Find the Right Regulator

The BC Securities Commission, along with Canada’s other securities regulators, has recognized the Canadian Investment Regulatory Organization (CIRO). CIRO consolidates the functions of the Investment Industry Regulatory Organization of Canada (IIROC) and the Mutual Fund Dealers Association of Canada (MFDA). CIRO supervises the business conduct of investment dealers and mutual fund dealers, and is the industry association that sets and enforces rules and standards for its members.  CIRO also oversees trading activity on marketplaces that have retained it to act as their regulation services provider. The BCSC, along with Canada’s other securities regulators, oversees CIRO.  CIRO has a formal process for reviewing complaints about its member firms and their sales representatives.  

If the matter relates to a firm or advisor formerly regulated by IIROC or trading on a Canadian marketplace, please contact the investment dealer division.

If the matter relates to a firm or advisor formerly regulated by the MFDA, please contact the mutual fund dealer division to submit a complaint. For general inquiries, please email or call 1-888-466-6332 (Option #1).

If you’re not sure, please reach out to either the IIROC division at 1-877-442-4322 or or the MFDA division at 1-888-466-6332 or Either division will ensure your complaint is directed to the right place.

Complaints about advisors and dealers that are not members of CIRO should be made to the BCSC in the following cases:

  • Complaints about portfolio managers and investment counsel, scholarship plan dealers, exchange contracts dealers, and other limited dealers.
  • Complaints about an individual or company trading or advising without being registered.
  • Complaints that have not been satisfactorily resolved by other organizations

Determine Which Regulator Has Jurisdiction

  • If your complaint is about a trading-related matter involving a company listed on the Toronto Stock Exchange (TSX),  the TSX Venture Exchange (TSX Venture) or the Canadian Securities Exchange (CSE), you can send your complaint to the Canadian Investment Regulatory Organization (CIRO).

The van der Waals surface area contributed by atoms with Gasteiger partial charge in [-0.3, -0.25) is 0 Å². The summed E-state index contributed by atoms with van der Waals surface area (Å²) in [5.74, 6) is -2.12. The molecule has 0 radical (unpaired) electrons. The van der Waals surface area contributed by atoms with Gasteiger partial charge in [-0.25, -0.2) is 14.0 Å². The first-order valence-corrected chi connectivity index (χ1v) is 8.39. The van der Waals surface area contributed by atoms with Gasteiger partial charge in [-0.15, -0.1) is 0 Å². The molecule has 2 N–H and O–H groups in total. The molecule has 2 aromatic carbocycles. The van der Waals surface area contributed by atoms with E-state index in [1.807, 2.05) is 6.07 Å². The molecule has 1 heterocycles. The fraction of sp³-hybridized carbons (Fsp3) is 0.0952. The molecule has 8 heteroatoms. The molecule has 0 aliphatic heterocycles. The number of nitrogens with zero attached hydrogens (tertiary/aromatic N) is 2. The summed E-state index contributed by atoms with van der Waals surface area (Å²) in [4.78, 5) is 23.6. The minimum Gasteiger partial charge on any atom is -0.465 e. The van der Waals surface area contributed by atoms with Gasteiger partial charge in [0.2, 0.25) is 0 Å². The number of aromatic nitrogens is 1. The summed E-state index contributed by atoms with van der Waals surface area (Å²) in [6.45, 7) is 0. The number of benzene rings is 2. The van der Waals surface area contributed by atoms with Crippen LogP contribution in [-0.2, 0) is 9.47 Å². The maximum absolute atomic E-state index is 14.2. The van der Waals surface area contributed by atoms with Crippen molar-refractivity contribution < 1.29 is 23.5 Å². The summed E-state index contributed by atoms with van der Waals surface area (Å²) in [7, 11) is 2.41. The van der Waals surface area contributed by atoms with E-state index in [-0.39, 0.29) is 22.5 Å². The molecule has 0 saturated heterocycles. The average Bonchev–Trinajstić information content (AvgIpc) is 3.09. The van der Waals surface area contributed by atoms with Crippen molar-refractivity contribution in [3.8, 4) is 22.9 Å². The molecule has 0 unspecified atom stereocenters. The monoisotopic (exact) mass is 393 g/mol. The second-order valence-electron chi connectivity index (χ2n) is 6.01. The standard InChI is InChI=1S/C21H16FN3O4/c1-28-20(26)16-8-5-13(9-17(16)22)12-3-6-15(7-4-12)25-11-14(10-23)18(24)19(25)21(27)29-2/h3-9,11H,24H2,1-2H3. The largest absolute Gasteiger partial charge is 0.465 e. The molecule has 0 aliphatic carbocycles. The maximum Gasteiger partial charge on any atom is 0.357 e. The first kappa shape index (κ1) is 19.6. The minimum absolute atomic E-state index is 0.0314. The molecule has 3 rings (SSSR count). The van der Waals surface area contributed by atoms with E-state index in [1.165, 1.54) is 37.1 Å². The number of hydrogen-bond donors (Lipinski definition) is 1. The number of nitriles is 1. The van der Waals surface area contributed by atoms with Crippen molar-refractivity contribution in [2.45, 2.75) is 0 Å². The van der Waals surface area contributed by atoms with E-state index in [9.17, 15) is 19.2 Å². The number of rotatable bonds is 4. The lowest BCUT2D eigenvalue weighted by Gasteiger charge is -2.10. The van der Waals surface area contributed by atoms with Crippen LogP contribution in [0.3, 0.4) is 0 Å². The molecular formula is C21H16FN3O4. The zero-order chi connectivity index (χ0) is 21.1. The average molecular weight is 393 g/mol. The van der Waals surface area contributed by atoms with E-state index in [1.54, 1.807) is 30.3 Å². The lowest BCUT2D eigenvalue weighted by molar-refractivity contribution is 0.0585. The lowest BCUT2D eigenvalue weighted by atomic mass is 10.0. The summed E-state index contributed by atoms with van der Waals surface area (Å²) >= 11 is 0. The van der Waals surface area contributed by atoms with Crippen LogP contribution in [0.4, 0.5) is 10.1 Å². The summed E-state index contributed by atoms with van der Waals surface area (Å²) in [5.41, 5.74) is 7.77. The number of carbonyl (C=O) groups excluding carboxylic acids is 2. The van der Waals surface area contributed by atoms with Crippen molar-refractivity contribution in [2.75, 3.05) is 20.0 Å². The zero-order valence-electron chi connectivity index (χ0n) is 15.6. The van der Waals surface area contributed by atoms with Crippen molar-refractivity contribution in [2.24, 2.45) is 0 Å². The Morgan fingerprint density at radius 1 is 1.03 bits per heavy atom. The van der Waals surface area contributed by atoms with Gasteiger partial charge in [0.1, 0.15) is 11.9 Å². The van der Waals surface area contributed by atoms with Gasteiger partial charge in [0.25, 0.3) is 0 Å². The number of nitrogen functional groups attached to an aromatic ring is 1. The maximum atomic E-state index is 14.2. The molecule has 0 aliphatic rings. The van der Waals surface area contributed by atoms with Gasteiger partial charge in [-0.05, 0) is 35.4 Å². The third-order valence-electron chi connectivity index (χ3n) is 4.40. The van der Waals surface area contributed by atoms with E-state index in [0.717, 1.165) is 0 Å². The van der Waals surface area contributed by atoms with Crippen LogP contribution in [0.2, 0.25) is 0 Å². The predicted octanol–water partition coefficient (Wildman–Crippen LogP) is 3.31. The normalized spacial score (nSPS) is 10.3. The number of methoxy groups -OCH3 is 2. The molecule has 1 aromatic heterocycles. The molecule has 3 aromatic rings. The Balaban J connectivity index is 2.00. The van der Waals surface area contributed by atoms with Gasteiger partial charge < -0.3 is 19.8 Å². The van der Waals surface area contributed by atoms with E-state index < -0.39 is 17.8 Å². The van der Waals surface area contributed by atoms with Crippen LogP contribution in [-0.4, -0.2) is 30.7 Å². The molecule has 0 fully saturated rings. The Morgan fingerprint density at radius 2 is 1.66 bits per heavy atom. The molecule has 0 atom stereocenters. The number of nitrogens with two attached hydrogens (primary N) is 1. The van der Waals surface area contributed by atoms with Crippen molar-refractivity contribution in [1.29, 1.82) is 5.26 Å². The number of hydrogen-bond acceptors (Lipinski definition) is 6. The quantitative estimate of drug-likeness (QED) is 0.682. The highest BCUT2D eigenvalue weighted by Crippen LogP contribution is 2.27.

Complaints About Companies

If you have a complaint about an investment you made in a company or concerns about the conduct of a company, its directors, or officers, you have a number of options.

Complaints About the Conduct of a Public Company

Regulators can conduct reviews and take enforcement action against companies and their directors and officers when they break the rules, but generally cannot order compensation for financial losses. If you are concerned about the conduct of a public company, here is how to proceed:

Determine which Regulator has Jurisdiction

If a public company is reporting in a number of provinces, the primary regulator is usually the province where the company has its head office or principal place of business. You can search a public company’s name on SEDAR+ and its profile will generally list its principal regulator.

  • Determine which regulator handles the type of complaint you have:
  • When a public company in BC wants to raise money by selling its securities, it must follow the requirements of the Securities Act. The BCSC is responsible for enforcing the Act and is charged with investigating and acting against market misconduct by BC companies selling securities, or companies from outside BC selling securities to BC investors.
    The BCSC and Canada’s other provincial securities commissions have delegated regulatory authority to certain industry organizations and stock exchanges. These self-regulatory organizations establish and enforce rules for the protection of investors and promote fair, equitable, and ethical practices among market participants. The SROs are also responsible for industry compliance with securities law.
  • If your complaint is about a trading-related matter involving a company listed on the Toronto Stock Exchange (TSX) or the TSX Venture Exchange (TSX Venture), you can send your complaint to the Investment Industry Regulatory Organization of Canada (IIROC).
    If your complaint is about the disclosure practices of any company listed on the TSX or TSX Venture Exchange, you can file it directly with them:
    TSX –
    TSX Venture Exchange –
  • Complaints About an Investment in a Private Company
    Although private companies may not have to file a prospectus with the BCSC to sell their securities, they must comply with the Securities Act, which limits how and to whom they can sell their securities.
  • Our private placements section explains what private companies must do to legally raise money in private transactions and the risks of investing in private companies. If you believe that a private company has broken any of these rules in selling you its securities, contact the BCSC.
  • Under the Securities Act, a purchaser can take action if there was a misrepresentation in a company’s disclosure documents, or the purchaser did not receive a required disclosure document. Although the BCSC enforces the Securities Act, we cannot order financial compensation for investor losses. To pursue financial compensation, you must go through the courts. Review the Seeking Financial Compensation page for more information on this topic.